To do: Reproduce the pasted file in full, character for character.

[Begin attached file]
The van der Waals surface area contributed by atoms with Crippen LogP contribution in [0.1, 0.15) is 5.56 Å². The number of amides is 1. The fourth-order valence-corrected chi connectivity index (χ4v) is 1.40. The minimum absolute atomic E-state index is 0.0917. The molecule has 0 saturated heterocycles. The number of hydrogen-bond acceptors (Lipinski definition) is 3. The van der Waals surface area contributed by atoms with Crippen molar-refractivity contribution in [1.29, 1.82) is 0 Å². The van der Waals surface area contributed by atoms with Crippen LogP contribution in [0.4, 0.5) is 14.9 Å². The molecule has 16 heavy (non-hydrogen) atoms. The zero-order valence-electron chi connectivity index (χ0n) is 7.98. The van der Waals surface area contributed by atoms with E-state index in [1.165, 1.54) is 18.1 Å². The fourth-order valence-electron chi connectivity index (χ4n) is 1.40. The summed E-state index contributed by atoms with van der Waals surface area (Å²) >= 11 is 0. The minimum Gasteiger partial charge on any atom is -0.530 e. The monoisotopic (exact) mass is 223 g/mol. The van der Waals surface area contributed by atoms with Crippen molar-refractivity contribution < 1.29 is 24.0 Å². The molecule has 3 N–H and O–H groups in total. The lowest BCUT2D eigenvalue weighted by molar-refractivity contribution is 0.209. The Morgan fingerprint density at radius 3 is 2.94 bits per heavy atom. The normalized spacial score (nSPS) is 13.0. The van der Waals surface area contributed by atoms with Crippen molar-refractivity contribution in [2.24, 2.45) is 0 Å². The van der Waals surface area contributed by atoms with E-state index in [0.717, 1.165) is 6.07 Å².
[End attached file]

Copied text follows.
The van der Waals surface area contributed by atoms with Crippen LogP contribution in [0.1, 0.15) is 5.56 Å². The number of amides is 1. The fourth-order valence-corrected chi connectivity index (χ4v) is 1.40. The minimum absolute atomic E-state index is 0.0917. The molecule has 0 saturated heterocycles. The number of hydrogen-bond acceptors (Lipinski definition) is 3. The van der Waals surface area contributed by atoms with Crippen molar-refractivity contribution in [1.29, 1.82) is 0 Å². The van der Waals surface area contributed by atoms with Crippen LogP contribution in [0.4, 0.5) is 14.9 Å². The molecule has 16 heavy (non-hydrogen) atoms. The zero-order valence-electron chi connectivity index (χ0n) is 7.98. The van der Waals surface area contributed by atoms with E-state index in [1.165, 1.54) is 18.1 Å². The fourth-order valence-electron chi connectivity index (χ4n) is 1.40. The summed E-state index contributed by atoms with van der Waals surface area (Å²) >= 11 is 0. The minimum Gasteiger partial charge on any atom is -0.530 e. The monoisotopic (exact) mass is 223 g/mol. The van der Waals surface area contributed by atoms with Crippen molar-refractivity contribution < 1.29 is 24.0 Å². The molecule has 3 N–H and O–H groups in total. The lowest BCUT2D eigenvalue weighted by molar-refractivity contribution is 0.209. The Morgan fingerprint density at radius 3 is 2.94 bits per heavy atom. The normalized spacial score (nSPS) is 13.0. The van der Waals surface area contributed by atoms with Crippen molar-refractivity contribution in [2.24, 2.45) is 0 Å². The van der Waals surface area contributed by atoms with E-state index in [0.717, 1.165) is 6.07 Å².